For many centuries, the pretext for official Church hostility to dreams and dreamwork was the deliberate mistranslation of a Hebrew word in the first Latin version of the Bible. This was known as the Vulgate, and was the official Catholic Bible for over fifteen centuries, until the mid-1960s.
The translator was St Jerome (347-419), the child of a patrician Christian Italian family who became a desert monk and learned Hebrew after a terrifying dream in which he was lashed before the throne of a divine judge and berated for his interest in the classics.
The key word in Hebrew is anan. It can mean either “witchcraft” or “soothsaying”. In the Old Testament, it is always derogatory, suggesting low goetic magic and superstition, the work of fortune tellers and necromancers. The word anan appears ten times in the Old Testament. In making his Latin translation, Jerome correctly translated it as “witchcraft” seven times.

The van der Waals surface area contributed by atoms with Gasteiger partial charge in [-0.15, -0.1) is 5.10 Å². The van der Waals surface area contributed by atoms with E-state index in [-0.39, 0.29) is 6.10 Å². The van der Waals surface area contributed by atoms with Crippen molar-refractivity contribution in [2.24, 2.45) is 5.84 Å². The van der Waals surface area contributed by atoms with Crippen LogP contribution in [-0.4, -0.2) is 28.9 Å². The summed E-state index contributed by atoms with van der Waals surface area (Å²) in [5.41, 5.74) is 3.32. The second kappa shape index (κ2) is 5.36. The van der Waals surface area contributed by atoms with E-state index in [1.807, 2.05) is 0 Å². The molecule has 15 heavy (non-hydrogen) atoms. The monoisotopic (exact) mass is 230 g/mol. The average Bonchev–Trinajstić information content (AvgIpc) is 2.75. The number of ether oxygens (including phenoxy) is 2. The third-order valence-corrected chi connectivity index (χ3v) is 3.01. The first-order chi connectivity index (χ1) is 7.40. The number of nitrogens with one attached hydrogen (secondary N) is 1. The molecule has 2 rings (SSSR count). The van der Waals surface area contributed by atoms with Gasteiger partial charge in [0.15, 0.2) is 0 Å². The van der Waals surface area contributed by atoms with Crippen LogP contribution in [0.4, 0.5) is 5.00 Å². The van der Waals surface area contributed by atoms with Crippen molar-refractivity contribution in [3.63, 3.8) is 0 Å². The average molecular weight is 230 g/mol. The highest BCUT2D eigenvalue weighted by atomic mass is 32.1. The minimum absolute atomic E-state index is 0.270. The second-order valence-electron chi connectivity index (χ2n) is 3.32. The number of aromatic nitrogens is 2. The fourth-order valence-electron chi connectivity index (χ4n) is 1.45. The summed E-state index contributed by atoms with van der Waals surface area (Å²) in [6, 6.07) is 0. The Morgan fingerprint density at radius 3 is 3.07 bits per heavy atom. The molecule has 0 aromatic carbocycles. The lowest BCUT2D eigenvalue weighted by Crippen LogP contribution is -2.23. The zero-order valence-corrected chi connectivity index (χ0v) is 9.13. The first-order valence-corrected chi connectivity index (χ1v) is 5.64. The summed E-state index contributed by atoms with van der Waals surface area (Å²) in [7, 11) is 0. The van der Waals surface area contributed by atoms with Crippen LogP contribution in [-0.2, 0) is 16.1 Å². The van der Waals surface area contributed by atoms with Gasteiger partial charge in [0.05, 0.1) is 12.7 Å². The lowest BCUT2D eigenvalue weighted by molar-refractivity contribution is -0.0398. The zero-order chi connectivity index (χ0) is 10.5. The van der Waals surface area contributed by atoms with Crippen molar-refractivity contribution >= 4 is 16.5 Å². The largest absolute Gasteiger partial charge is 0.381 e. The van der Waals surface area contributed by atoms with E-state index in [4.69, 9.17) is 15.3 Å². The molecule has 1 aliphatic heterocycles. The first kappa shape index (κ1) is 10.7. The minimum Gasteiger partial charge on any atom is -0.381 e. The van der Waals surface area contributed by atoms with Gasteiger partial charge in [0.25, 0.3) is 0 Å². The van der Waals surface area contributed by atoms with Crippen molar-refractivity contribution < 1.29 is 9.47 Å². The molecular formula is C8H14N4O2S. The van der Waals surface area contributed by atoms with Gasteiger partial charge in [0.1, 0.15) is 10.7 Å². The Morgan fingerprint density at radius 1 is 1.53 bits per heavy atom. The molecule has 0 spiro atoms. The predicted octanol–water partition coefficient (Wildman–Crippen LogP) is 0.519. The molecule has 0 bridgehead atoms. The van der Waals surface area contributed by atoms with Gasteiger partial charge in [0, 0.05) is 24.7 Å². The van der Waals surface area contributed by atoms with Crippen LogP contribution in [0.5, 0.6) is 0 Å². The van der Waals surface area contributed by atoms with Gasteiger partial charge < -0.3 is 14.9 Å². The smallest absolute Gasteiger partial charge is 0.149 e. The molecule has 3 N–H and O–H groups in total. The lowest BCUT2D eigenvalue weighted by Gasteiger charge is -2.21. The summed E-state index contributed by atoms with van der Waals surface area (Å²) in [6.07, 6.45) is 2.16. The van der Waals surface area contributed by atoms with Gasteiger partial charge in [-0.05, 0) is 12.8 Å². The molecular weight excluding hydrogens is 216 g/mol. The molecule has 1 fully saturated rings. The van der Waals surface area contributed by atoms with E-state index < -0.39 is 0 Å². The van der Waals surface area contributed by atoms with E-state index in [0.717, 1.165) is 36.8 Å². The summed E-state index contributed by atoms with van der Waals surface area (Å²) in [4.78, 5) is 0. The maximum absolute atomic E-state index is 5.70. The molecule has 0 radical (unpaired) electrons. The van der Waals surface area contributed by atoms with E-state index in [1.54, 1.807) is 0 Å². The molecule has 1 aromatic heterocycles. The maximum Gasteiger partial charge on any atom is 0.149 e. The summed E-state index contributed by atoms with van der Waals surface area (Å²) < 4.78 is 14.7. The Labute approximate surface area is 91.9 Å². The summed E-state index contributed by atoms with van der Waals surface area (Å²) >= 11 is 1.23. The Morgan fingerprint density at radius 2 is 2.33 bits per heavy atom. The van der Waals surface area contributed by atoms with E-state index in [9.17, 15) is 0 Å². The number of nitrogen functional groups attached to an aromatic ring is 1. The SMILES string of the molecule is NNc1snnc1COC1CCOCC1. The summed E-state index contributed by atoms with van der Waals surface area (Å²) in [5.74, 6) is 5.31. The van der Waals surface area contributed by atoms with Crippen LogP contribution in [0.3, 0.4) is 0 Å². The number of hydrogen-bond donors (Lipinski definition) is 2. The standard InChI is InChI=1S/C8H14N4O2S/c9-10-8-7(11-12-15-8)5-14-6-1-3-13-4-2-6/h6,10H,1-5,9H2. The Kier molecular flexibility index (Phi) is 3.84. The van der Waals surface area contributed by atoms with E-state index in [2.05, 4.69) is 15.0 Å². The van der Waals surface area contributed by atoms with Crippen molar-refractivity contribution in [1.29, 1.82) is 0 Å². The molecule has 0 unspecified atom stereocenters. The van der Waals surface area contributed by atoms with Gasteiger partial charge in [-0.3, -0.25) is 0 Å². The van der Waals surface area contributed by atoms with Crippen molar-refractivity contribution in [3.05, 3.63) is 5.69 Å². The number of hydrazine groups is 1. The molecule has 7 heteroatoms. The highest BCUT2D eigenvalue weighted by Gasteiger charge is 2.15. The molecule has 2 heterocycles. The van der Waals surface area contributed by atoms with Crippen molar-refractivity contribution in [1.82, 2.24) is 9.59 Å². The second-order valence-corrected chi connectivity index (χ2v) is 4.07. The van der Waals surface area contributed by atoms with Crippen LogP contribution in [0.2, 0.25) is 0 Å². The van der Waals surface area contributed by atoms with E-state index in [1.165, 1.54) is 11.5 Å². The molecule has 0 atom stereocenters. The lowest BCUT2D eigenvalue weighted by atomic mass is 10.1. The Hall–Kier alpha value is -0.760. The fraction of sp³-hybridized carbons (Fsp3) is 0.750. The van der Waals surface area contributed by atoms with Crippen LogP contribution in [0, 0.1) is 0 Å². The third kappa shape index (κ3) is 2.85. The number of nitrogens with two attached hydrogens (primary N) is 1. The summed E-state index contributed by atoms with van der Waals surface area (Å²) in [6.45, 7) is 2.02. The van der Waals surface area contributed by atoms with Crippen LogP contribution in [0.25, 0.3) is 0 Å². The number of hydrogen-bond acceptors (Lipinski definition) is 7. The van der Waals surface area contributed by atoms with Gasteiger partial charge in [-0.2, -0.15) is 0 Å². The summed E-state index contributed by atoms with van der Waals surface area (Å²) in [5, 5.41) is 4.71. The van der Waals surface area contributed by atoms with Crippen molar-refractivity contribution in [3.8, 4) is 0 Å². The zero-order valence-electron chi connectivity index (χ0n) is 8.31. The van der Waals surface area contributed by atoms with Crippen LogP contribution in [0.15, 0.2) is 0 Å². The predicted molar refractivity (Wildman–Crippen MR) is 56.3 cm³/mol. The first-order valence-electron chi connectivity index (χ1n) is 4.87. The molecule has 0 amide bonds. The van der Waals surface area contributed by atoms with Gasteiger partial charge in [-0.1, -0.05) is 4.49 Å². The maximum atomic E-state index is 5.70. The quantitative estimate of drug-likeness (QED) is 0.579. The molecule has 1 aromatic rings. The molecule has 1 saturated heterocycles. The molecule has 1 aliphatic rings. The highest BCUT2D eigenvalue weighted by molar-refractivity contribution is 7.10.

But in translating Deuteronomy 18:10 and Leviticus 19:26, Jerome rewrote the law, “You shall not practice augury or witchcraft” by giving a different meaning to anan. In these passages, he assigned the meaning “observing dreams”. So the law now read, “You shall not practice augury or observe dreams.”
Christian scholar Morton Kelsey observed that this mistranslation is curious and can hardly be disingenuous, in light of the fact that Jerome was an excellent scholar and correctly translated the term anan seven times. Kelsey concludes that the mistranslation may have been deliberate, perhaps inspired by Jerome’s frightening dream.
Over the next fifteen centuries, most translations of the Bible were derived from Jerome’s Latin, and not the original Hebrew, so the prohibition against using dreams as a source of guidance and healing – and of direct revelation, as seen in the Bible itself – was widely accepted by churches and compliant Christians without access to the original text. The New Oxford, New Jerusalem and other modern editions of the Bible have restored the original meaning of anan
Source: Morton Kelsey, God, Dreams and Revelation: A Christian Interpretation of Dreams (Minneapolis: Augsburg Publishing House,1991).
Image: Francisco de Zurbarán, Jerome in the desert, tormented by memories of the dancing girls of Rome (1639)